On 7th February 2020, I attended a day long seminar in Hotel Trident, Mumbai organized by the National Insurance Academy Pune jointly with Swiss RE.
The program titled “Digital Disruption..Embracing Digital Innovation in [RE] Insurance business” was a grand success and well attended by all the Insurance Professionals. It was inaugurated by the Chairman of IRDAI in the presence of the CMD of LIC and other dignitaries.
While there was interesting discussions on the innovative use of technologies in Insurance, there was also a discussion on Cyber Insurance.
Despite the enormous enthusiasm that the industry is showing towards the adoption of technology, it was observed that the industry appears to be significantly lagging behind the developments in the field of Cyber Insurance and needs to re double its efforts in developing the Cyber Insurance products and services.
I had observed in my earlier article “Golden Era ushered in for Cyber Insurance industry through personal data protection act of India” that there was a huge opportunity begging to be harnessed by the industry consequent to the Personal Data Protection Act that is on the anvil.
However the industry appears to be even now looking at only how to adopt IT in their traditional Insurance business and the level of adoption of risk assessment and insurance coverage in the Cyber Space is in very nascent stages. It appears that the insurance industry in India will miss the Gold rush arising out of PDPA.
More importantly, if the Insurance industry does not gear up to the needs of the industry which will be embracing the PDPA, the industries who will try to adopt PDPA will be left high and dry unable to get adequate coverage they would be looking for. In the process there will be many insurance contracts which are likely to be written without a proper understanding of the inherent risks covered. In a way the industry has to go through a period of blind PDPA Risk coverage policies which will be only on paper and would neither be useful to the insurer or the insured.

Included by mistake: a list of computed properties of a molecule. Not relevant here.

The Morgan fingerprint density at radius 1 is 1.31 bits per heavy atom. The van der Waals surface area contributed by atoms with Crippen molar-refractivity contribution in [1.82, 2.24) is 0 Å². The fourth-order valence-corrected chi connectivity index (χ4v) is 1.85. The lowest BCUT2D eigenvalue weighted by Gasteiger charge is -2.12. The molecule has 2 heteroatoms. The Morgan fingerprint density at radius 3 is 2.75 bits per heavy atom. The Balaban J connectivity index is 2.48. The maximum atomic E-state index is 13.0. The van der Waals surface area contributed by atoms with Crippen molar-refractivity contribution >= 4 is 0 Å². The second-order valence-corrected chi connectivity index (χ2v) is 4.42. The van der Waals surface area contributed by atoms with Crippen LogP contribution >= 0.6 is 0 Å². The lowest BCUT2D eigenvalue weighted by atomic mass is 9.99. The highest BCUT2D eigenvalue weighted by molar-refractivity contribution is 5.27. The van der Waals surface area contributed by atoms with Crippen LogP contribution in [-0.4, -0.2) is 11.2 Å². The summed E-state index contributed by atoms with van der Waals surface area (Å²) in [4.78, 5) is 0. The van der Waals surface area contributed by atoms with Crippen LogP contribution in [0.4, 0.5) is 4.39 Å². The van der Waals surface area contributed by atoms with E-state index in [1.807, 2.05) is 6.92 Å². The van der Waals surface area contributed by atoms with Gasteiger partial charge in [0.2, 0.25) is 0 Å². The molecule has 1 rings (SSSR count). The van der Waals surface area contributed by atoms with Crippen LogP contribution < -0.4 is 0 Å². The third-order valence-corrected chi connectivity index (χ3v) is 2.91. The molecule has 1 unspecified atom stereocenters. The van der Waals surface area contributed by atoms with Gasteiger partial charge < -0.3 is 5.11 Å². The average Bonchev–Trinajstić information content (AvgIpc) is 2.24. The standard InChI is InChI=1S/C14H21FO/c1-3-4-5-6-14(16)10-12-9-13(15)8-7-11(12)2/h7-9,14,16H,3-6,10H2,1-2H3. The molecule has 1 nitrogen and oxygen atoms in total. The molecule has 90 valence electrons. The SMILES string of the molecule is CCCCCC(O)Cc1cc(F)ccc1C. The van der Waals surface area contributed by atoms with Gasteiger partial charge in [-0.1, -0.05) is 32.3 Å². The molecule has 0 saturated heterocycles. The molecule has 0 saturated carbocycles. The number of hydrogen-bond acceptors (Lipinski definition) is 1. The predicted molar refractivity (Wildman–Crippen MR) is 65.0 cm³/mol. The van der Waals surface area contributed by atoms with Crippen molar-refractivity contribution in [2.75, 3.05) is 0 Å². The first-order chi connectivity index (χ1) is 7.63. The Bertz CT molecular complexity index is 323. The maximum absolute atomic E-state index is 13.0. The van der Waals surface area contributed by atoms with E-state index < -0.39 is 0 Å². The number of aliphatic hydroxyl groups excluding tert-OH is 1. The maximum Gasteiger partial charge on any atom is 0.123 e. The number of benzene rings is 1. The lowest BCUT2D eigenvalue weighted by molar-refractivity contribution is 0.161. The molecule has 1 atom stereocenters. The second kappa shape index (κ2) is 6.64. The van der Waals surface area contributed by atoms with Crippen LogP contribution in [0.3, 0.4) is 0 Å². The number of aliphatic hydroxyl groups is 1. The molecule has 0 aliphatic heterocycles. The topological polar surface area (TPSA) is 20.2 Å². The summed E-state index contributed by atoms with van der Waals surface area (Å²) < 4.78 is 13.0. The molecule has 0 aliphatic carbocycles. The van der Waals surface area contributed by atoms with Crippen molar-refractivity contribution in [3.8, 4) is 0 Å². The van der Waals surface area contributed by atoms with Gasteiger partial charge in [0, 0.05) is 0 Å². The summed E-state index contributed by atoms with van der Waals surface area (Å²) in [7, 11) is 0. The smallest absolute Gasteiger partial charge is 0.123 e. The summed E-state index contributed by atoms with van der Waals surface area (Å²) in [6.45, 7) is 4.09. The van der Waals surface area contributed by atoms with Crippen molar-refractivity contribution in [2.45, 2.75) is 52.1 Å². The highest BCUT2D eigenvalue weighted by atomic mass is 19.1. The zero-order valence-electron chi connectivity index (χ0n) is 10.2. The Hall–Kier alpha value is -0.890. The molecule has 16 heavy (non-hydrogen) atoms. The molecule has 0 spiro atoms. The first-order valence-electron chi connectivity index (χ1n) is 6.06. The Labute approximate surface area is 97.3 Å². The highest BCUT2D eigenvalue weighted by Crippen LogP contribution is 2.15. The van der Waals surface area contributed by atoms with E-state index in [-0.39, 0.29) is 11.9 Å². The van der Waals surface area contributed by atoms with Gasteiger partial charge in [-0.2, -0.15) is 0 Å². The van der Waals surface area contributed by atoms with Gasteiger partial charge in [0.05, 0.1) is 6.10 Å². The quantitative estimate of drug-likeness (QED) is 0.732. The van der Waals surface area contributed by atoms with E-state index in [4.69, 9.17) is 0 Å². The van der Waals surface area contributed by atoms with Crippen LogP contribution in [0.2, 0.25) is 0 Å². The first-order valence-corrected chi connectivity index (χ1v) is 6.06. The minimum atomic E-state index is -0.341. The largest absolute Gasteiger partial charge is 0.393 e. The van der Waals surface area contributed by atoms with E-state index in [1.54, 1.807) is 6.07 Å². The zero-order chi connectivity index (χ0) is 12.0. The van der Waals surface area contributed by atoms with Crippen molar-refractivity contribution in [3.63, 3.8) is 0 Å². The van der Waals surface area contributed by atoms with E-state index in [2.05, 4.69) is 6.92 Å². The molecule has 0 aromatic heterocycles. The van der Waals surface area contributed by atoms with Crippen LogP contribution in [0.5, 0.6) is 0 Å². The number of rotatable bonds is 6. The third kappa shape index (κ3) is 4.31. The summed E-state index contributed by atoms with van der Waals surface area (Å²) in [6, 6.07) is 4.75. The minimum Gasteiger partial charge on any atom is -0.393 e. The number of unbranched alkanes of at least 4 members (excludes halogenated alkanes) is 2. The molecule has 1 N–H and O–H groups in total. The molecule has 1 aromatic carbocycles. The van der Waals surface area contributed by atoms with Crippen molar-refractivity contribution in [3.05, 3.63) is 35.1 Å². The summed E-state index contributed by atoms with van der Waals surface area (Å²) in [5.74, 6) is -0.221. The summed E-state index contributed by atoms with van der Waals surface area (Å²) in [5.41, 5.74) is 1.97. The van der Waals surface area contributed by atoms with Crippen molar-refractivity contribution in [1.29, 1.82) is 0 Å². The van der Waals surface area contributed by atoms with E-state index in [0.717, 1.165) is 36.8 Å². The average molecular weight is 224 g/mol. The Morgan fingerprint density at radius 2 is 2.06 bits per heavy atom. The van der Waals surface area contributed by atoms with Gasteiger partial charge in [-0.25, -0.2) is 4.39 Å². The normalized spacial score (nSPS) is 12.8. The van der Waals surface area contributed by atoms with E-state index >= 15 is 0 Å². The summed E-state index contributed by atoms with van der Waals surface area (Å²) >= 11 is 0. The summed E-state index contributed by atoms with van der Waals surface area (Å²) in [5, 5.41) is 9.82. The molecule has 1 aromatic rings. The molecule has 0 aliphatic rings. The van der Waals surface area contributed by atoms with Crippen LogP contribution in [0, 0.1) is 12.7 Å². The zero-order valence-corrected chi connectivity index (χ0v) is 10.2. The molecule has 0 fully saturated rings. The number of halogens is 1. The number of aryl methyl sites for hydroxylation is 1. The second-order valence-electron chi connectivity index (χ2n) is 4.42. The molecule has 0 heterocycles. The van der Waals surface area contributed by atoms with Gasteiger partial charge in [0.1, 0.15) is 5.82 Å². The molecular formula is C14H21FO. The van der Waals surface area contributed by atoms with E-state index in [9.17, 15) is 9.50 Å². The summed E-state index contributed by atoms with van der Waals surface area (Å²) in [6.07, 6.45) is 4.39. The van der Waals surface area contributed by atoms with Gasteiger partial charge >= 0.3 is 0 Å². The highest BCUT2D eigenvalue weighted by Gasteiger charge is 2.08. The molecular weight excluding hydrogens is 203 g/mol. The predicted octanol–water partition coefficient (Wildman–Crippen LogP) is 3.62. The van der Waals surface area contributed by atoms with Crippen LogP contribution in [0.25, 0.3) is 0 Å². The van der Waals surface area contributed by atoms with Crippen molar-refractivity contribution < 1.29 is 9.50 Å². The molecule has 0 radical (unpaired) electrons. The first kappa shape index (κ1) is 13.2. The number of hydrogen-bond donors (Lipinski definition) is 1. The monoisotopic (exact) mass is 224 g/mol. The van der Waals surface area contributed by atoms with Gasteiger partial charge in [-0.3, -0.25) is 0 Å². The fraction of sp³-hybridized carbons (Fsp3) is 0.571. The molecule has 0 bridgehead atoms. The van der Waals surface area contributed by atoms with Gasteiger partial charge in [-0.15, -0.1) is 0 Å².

During the discussions it was a surprise to note that there was no mention of the recent Breach Candy hospital data breach which should have actually dominated the discussions if there was a proper appreciation of the impact of the industry had it come after the PDPA was in force.
There was also a lot of discussions on the use of AI in Insurance which needs to be moderated and adopted to the advent of the PDPA. There was a complete lack of the recognition that many of the AI solutions will have a serious conflict with the PDPA.
It was interesting to note that the IRDAI has recently introduced a “Sand Box” system for the insurance industry to test new products. Since the PDPA is also coming out with a Sand Box concept of its own, the users of new Insurance Products based on the use of AI will need to contend with two Sand Boxes, one for the use of personal data in developing profiles of the insured which will be under the under PDPA and the other for the structuring of the insurance policy.